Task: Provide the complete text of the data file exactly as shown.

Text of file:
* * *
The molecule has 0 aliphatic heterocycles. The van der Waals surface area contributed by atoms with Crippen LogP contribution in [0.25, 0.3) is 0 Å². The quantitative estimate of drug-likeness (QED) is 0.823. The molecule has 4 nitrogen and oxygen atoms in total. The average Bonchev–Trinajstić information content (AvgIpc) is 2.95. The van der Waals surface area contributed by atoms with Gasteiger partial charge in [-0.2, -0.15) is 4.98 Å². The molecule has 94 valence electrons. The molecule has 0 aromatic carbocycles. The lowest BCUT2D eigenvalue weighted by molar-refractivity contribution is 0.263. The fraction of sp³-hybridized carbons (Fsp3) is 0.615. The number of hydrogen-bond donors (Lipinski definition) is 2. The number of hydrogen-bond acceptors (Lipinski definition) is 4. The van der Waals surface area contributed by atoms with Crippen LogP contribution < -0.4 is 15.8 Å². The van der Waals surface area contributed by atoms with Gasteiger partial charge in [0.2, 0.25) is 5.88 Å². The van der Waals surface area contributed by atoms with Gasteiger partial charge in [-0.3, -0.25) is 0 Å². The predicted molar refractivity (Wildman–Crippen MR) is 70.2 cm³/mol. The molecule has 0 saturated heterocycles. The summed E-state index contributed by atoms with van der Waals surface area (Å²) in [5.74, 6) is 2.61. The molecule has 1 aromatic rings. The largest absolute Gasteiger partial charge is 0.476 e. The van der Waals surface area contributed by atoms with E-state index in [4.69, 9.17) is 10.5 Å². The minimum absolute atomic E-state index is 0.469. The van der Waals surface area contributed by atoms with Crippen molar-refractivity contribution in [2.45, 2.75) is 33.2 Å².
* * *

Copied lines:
The molecule has 0 aliphatic heterocycles. The van der Waals surface area contributed by atoms with Crippen LogP contribution in [0.25, 0.3) is 0 Å². The quantitative estimate of drug-likeness (QED) is 0.823. The molecule has 4 nitrogen and oxygen atoms in total. The average Bonchev–Trinajstić information content (AvgIpc) is 2.95. The van der Waals surface area contributed by atoms with Gasteiger partial charge in [-0.2, -0.15) is 4.98 Å². The molecule has 94 valence electrons. The molecule has 0 aromatic carbocycles. The lowest BCUT2D eigenvalue weighted by molar-refractivity contribution is 0.263. The fraction of sp³-hybridized carbons (Fsp3) is 0.615. The number of hydrogen-bond donors (Lipinski definition) is 2. The number of hydrogen-bond acceptors (Lipinski definition) is 4. The van der Waals surface area contributed by atoms with Crippen LogP contribution < -0.4 is 15.8 Å². The van der Waals surface area contributed by atoms with Gasteiger partial charge in [0.2, 0.25) is 5.88 Å². The van der Waals surface area contributed by atoms with Gasteiger partial charge in [-0.3, -0.25) is 0 Å². The predicted molar refractivity (Wildman–Crippen MR) is 70.2 cm³/mol. The molecule has 0 saturated heterocycles. The summed E-state index contributed by atoms with van der Waals surface area (Å²) in [5.74, 6) is 2.61. The molecule has 1 aromatic rings. The largest absolute Gasteiger partial charge is 0.476 e. The van der Waals surface area contributed by atoms with E-state index in [4.69, 9.17) is 10.5 Å². The minimum absolute atomic E-state index is 0.469. The van der Waals surface area contributed by atoms with Crippen molar-refractivity contribution in [2.45, 2.75) is 33.2 Å².